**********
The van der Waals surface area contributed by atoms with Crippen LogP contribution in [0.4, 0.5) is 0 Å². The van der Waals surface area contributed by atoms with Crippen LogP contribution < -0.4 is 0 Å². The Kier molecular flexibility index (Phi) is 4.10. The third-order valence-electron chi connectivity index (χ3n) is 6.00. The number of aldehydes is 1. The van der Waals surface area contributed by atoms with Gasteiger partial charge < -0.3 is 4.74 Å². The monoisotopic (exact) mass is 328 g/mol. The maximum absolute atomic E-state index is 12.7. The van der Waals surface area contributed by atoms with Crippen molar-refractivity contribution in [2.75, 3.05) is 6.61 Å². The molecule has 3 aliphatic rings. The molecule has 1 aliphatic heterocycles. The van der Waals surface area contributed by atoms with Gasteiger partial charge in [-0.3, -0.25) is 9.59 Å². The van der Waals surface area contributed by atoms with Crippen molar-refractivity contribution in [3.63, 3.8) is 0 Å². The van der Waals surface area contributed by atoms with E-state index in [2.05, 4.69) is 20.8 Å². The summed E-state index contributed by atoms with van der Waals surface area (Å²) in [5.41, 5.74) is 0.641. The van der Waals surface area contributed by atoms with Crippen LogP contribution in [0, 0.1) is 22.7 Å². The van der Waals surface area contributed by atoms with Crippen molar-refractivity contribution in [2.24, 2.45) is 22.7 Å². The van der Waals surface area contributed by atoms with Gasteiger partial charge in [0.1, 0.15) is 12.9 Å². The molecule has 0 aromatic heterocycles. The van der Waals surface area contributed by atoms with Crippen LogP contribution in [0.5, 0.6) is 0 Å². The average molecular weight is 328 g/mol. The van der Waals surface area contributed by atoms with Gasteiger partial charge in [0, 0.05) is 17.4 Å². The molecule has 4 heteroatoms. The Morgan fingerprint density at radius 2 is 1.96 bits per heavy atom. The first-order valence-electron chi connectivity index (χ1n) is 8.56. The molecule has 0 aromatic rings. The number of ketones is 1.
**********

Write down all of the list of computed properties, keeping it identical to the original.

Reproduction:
The van der Waals surface area contributed by atoms with Crippen LogP contribution in [0.4, 0.5) is 0 Å². The van der Waals surface area contributed by atoms with Crippen LogP contribution < -0.4 is 0 Å². The Kier molecular flexibility index (Phi) is 4.10. The third-order valence-electron chi connectivity index (χ3n) is 6.00. The number of aldehydes is 1. The van der Waals surface area contributed by atoms with Gasteiger partial charge < -0.3 is 4.74 Å². The monoisotopic (exact) mass is 328 g/mol. The maximum absolute atomic E-state index is 12.7. The van der Waals surface area contributed by atoms with Crippen molar-refractivity contribution in [2.75, 3.05) is 6.61 Å². The molecule has 3 aliphatic rings. The molecule has 1 aliphatic heterocycles. The van der Waals surface area contributed by atoms with Gasteiger partial charge in [-0.3, -0.25) is 9.59 Å². The van der Waals surface area contributed by atoms with Crippen molar-refractivity contribution in [3.63, 3.8) is 0 Å². The van der Waals surface area contributed by atoms with E-state index in [2.05, 4.69) is 20.8 Å². The summed E-state index contributed by atoms with van der Waals surface area (Å²) in [5.41, 5.74) is 0.641. The van der Waals surface area contributed by atoms with Crippen LogP contribution in [0, 0.1) is 22.7 Å². The van der Waals surface area contributed by atoms with Crippen molar-refractivity contribution in [2.24, 2.45) is 22.7 Å². The van der Waals surface area contributed by atoms with Gasteiger partial charge in [0.1, 0.15) is 12.9 Å². The molecule has 0 aromatic heterocycles. The van der Waals surface area contributed by atoms with Crippen LogP contribution in [0.5, 0.6) is 0 Å². The average molecular weight is 328 g/mol. The van der Waals surface area contributed by atoms with Gasteiger partial charge in [0, 0.05) is 17.4 Å². The molecule has 4 heteroatoms. The Morgan fingerprint density at radius 2 is 1.96 bits per heavy atom. The first-order valence-electron chi connectivity index (χ1n) is 8.56. The molecule has 0 aromatic rings. The number of ketones is 1.